Chatzky talks about how to live within your means from page 146 through page 153. First you need to know what is coming in. Then track what is going out. Next plan your future spending. Fourth include money for saving in that plan (this is something most people don't do) and fifth is to eliminate high-interest debt. In a nutshell, make a budget and stick with it. In the process make sure you are paying off your debt and saving money each month. While making and sticking to a budget might not sound like fun, it will help you get control of your money. People who are in control of their money are happier - even if they don't really like the process of doing it.

There are six habits that a person should develop that will help them to feel happier about their money. These habits will help a person to be content with what they have and not constantly long for more.

  • They balance their checkbook at least once a month.
  • They have some sort of filing system in place.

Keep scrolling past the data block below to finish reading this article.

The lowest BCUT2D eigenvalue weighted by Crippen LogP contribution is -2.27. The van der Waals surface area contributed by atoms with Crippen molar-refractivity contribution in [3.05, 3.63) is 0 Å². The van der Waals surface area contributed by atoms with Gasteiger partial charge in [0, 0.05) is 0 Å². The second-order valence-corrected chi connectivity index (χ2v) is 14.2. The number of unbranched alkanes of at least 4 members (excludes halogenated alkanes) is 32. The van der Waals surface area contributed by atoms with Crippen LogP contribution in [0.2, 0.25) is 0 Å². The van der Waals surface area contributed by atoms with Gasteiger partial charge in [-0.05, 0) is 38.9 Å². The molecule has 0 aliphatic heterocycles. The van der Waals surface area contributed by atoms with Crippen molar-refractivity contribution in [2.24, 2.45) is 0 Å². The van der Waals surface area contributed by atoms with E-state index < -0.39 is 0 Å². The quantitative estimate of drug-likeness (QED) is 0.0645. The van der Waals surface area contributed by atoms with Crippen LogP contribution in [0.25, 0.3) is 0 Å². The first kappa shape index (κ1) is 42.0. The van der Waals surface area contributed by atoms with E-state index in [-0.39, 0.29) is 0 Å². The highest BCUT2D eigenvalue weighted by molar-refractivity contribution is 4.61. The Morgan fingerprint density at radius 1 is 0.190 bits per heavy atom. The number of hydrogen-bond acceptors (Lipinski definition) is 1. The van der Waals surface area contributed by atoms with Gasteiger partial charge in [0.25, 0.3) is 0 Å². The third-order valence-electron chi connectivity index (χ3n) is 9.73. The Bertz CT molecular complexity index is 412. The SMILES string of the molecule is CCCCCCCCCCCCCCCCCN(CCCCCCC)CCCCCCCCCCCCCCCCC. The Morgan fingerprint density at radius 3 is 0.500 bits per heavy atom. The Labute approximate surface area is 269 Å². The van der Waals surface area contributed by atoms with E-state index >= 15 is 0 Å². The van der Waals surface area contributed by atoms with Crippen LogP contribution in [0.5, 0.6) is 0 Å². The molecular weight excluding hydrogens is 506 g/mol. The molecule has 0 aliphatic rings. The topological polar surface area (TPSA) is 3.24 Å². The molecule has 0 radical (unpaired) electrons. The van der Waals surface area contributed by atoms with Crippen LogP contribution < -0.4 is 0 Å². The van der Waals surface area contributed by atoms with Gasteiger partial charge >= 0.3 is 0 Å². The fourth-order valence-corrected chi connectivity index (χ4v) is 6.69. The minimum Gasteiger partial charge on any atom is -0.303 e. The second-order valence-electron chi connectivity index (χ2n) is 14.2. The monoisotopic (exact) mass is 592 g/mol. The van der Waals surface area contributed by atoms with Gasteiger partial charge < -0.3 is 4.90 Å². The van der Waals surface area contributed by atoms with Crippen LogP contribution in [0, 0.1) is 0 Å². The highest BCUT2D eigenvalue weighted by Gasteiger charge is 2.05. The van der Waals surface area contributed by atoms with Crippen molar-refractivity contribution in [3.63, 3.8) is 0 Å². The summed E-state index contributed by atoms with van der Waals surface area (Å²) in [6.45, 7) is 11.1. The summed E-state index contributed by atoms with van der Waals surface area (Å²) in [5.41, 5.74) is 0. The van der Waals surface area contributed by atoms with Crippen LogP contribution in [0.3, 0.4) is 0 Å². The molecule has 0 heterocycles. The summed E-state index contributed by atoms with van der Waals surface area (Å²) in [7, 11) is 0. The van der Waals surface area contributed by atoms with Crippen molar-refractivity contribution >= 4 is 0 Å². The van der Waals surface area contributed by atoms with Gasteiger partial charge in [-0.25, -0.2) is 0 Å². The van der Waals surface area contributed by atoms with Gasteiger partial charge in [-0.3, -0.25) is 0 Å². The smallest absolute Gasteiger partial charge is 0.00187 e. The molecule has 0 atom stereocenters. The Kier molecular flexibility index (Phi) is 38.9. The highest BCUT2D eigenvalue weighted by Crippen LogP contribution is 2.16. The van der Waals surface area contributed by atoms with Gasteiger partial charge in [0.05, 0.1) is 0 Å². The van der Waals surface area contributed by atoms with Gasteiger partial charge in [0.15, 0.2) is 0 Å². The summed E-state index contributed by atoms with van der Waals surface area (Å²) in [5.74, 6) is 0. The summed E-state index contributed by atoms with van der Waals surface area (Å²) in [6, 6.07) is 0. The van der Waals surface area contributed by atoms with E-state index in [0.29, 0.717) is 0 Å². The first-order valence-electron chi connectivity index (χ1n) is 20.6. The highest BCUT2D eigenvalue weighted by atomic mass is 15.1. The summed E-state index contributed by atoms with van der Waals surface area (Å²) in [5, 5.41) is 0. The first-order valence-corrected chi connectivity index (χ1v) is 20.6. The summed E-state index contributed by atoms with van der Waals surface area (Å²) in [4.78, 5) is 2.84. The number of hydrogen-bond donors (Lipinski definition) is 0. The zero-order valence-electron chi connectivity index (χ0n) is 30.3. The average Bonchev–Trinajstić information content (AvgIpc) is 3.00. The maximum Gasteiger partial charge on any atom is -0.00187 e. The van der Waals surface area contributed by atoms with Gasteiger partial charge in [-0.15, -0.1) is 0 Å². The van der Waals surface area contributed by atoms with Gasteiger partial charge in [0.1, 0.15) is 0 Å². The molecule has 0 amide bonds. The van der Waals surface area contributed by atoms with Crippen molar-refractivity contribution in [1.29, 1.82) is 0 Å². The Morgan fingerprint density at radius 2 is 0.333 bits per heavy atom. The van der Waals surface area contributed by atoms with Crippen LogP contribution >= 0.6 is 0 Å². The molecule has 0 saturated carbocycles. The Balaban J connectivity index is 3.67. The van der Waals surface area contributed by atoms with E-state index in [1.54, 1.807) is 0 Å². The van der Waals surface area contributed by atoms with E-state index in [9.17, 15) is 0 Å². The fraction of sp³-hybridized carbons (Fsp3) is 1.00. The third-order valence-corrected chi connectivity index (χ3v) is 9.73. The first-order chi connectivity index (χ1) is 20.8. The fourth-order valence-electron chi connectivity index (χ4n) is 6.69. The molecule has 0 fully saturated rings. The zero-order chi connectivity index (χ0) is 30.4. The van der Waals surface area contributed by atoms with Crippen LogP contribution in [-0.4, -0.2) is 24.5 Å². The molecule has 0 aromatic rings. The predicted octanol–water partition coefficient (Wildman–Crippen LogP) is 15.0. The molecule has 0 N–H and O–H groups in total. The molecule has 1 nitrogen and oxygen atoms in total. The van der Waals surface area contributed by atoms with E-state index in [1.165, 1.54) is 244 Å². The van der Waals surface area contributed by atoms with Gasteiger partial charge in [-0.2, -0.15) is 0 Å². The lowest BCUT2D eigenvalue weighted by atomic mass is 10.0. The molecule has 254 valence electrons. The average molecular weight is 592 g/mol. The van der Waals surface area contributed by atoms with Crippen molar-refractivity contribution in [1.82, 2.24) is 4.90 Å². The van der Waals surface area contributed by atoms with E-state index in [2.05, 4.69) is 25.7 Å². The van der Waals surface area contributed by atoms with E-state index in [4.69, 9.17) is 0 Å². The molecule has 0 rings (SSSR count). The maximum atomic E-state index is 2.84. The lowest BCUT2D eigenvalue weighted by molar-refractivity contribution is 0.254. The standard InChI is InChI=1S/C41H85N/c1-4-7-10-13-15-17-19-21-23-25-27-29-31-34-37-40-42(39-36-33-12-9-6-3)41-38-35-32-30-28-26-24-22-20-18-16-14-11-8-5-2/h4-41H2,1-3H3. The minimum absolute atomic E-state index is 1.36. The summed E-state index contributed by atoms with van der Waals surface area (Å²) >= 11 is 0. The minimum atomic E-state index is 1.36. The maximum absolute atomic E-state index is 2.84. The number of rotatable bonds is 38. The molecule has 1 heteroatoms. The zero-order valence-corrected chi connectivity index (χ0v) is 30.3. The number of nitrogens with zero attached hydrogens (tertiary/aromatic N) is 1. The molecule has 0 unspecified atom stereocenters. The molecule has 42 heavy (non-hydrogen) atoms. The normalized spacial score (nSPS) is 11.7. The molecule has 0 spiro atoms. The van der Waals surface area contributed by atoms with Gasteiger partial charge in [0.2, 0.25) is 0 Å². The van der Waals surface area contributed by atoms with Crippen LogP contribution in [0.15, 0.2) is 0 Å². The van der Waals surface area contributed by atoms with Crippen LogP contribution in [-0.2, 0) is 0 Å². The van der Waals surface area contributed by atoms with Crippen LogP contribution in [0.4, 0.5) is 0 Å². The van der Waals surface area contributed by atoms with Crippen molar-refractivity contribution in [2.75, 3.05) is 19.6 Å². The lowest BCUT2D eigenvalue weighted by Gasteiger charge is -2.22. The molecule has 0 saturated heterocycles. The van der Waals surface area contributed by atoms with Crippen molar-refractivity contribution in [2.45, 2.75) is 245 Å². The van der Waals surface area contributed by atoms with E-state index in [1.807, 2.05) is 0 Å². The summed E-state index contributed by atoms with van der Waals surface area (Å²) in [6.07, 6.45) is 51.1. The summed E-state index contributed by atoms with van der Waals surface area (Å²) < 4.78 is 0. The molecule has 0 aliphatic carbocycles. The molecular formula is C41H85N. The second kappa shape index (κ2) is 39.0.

• They pay their bills as they come in rather than once a month.
  • They don't spend more than they can afford on three or more things (though maybe they bust the budget on one or two).
  • They do not often buy things they don't need.
  • They don't find money evaporating out of their wallets.

This list was found on page 233. How many of these things do you do? If you follow these habits then you will feel more in control of your money, no matter how much you have, and therefore feel happier with what you have.

You Don't Have To Be Rich ends with The Ten Commandments of Financial Happiness. If a person can live by Chatzky's ten commandments I believe that they will find that they are happier in general and it doesn't matter if they are rich or not. I thought this book was very well written and it really made me think about how I view personal finance in general and how I handle our money. You Don't Have To Be Rich has caused me to reevaluate our goals and make some decisions based on those goals. We now know more specifically what we want to accomplish financially and have a plan to get there. Thanks Jean Chatzky!